That warning was sounded by information security experts after reports surfaced that the latest version of Google's two-factor authentication app for the iPhone, iPad and iPod Touch was inadvertently deleting all related multi-factor authentication (MFA) tokens stored on a device.
Apple removed the Google Authenticator app Wednesday from its Apple Store. The latest version included user interface improvements for iPhone 5 and devices with a Retina Display.
Google's Authenticator app is designed to allow people to log into Google, as well as some external websites -- including Amazon Web Services, Evernote and GitHub -- by using a cryptographically generated code. Every time a user authorizes a device to connect to Google or another compatible service, an MFA token is generated for that particular site, stored on the iOS device, and subsequently used to generate an on-demand login code, which changes every 30 seconds. If the MFA token gets deleted, however, then Google Authenticator can no longer generate a valid code for the site. That's a problem for users who have designated that they only want to allow access to their account using two-factor authentication.
[ Are you doing it wrong? See Secure Data, Not Devices. ]
Via email, a Google spokesman confirmed the iOS app token-deleting problem. "We're aware of this issue and are working to release an updated version as soon as possible," he said. But the spokesman declined to respond to a query about whether Google might be able to restore deleted tokens.
"What a pain," said Graham Cluley, an independent security researcher, in a blog post. "Did Google do no quality assurance on this update?"
The first signs of Google Authenticator trouble came early Wednesday. In short order, Amazon Web Services issued a related warning to all customers who use "Google Authenticator for iOS as a multi-factor authentication device to secure your AWS account via AWS MFA," referring to the AWS multi-factor authentication login option.
"Google has recently released an update to the Google Authenticator App in the iOS Store. We've received reports indicating this update is inadvertently deleting all MFA tokens from the smartphone," according to AWS. "This could prevent you from authenticating to your AWS account. At this point, it is our recommendation that you do not update your Google Authenticator App if you're using an iOS device."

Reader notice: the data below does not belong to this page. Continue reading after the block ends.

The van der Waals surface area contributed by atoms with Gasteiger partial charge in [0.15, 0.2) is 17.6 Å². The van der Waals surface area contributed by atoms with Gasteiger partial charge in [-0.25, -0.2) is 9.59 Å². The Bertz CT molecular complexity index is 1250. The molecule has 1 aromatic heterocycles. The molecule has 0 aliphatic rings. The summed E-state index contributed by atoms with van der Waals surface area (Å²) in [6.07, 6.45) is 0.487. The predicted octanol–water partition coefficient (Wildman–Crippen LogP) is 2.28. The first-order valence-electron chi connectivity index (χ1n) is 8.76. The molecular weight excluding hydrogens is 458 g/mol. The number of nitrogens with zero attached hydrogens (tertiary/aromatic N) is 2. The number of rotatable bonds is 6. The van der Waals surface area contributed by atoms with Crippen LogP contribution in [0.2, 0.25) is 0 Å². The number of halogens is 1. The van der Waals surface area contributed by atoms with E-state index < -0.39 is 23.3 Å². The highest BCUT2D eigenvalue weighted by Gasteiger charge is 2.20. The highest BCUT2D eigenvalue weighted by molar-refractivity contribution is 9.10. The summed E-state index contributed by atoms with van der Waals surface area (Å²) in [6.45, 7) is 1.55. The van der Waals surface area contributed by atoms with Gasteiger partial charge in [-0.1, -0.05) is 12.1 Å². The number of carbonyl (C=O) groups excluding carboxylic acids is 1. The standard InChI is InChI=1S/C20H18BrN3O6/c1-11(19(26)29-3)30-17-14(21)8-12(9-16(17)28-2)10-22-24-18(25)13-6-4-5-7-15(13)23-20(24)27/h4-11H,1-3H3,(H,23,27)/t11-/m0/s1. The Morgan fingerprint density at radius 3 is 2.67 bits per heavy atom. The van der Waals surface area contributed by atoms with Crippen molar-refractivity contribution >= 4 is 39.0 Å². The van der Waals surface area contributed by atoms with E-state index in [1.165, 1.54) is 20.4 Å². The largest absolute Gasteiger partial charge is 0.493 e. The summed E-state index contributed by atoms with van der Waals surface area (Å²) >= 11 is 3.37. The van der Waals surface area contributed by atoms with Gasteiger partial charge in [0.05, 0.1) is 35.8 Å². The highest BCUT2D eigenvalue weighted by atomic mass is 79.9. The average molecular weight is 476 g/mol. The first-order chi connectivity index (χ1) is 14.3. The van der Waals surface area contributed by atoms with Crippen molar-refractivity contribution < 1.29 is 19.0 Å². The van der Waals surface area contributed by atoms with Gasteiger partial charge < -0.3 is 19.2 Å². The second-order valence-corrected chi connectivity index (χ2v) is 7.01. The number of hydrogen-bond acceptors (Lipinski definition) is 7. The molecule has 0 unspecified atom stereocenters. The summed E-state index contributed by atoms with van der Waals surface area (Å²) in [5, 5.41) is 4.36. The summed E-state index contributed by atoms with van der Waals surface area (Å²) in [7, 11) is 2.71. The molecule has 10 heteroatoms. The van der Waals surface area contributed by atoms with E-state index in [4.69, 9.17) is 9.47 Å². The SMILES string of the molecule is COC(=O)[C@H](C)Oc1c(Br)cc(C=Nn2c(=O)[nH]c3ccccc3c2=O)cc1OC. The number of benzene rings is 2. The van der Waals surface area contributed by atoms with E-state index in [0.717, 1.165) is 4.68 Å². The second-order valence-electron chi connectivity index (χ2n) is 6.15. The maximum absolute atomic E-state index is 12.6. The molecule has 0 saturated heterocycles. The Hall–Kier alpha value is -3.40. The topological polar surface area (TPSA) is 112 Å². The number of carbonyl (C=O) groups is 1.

Amazon recommended that any AWS users who already updated Authenticator and were no longer able to access their AWS account contact Amazon customer support.
On Hacker News, some iOS 7 beta testers reported that a new feature of the updated operating system is set -- by default -- to automatically update all installed apps. The feature had duly updated the beta testers' version of Google Authenticator to the latest version, thus deleting their existing MFA tokens.
The latest site to allow users to tap Google Authenticator for two-factor authentication is software development hub GitHub, which Tuesday announced the new capability. As part of the two-factor authentication opt-in process, the site said that any users who no longer had access to their registered authentication app -- for example, if their device got stolen -- could use SMS codes or one-time, downloadable recovery codes.
But not all sites that allow users to employ Google Authenticator tokens appear to have been similarly prepared for this type of outage. "This is especially bad for mtgox as it does not have backup codes or cellphone backup," said one Hacker News commenter, referring to Mt.gox, which is the world's largest Bitcoin exchange.
This isn't the first time that an upgraded version of Google Authenticator has wiped existing tokens. In March 2012, for example, Android Police reported that an upgrade for the Android version of Google Authenticator -- taking it to version 2 -- would delete old tokens, unless users ran version 2 before uninstalling version 1. If so, then they'd be presented with an opportunity to migrate their old tokens to the new version of the app.
The site said that "the only explanation" for Google creating a version of the app that wasn't compatible with the old one was if "someone at Google messed up and misplaced the password to the signing key, which forced them to generate a new key and made updates impossible," or else if the signing key password had been compromised.
Learn more about authentication by attending the Interop conference track on Risk Management and Security in New York from Sept. 30 to Oct. 4.